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Charlie Martin, Late-Blooming Athlete: Week 4 — Fitness and the Video Revolution

The most bang-for-your-buck gym equipment for a beginner? A smartphone.

David Steinberg


February 25, 2013 - 5:53 am

(See Week One, Week Two, and Week Three. The key passage:

The majority of activities people are accustomed to doing at a gym are neither efficient means of getting fitter nor particularly safe. A typical trainer at a typical gym is now a terrible investment, both for your fitness level and because elite-level training information is freely available online. There is no substitute for an actual qualified trainer at a quality gym, both in instruction and motivation, yet you can do great things for yourself on your own, with a computer. Charlie’s PJ Lifestyle entries strike me as a good opportunity to demonstrate this; he’s agreed to be somewhat of a lab rat.)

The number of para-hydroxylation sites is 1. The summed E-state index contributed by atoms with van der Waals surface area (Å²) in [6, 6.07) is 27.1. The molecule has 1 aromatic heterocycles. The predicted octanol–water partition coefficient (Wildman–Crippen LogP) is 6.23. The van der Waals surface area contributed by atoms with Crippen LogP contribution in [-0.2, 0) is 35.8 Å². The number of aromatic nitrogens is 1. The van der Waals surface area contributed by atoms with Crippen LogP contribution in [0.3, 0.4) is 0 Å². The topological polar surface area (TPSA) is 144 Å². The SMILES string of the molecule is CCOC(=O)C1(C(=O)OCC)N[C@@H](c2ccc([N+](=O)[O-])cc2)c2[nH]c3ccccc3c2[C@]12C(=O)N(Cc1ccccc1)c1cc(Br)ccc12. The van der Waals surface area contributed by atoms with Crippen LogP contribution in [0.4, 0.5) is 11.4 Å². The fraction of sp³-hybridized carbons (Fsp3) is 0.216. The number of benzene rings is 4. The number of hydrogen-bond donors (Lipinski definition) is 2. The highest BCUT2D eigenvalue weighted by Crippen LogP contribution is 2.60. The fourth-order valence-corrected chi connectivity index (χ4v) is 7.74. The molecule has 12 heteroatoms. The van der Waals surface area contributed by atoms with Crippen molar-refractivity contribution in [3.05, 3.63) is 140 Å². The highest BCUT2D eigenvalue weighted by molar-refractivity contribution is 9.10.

In addition to the other contributions that make your daily life more productive, Steve Jobs — and the competitors he dragged with him — inadvertently revolutionized fitness and sports training by jamming a powerful camera into your phone. Those hours you spent as a kid practicing your jumper, your pitching motion, Bobby Brown’s culturally significant dance moves, etc. could have been fantastically more productive had you been able to work with the instant feedback of video.

If familiar with the nascent study of human expertise — most folks aware of it were exposed via Malcolm Gladwell’s Outliers; the field is led by scientist K. Anders Ericcson — you may recall the conclusion that an average of “10,000 hours” of “deliberate practice” is generally required to gain such skill in any endeavor. What cheap, available video does: it makes the “immediate feedback” component of deliberate practice profoundly more accessible.

I asked Charlie to send me video of him doing a few reps of what we’ve discussed as the “Core Curriculum” of human movement: the squat, the deadlift, and the press. The point is to see what range of motion he currently has, both in the interest of injury prevention and for discussing the significant advantage that good technique will give you as an athlete. (As taught at a Crossfit Level 1 Trainer Certification, technique equals strength. A correction here and there makes you stronger without additional training.)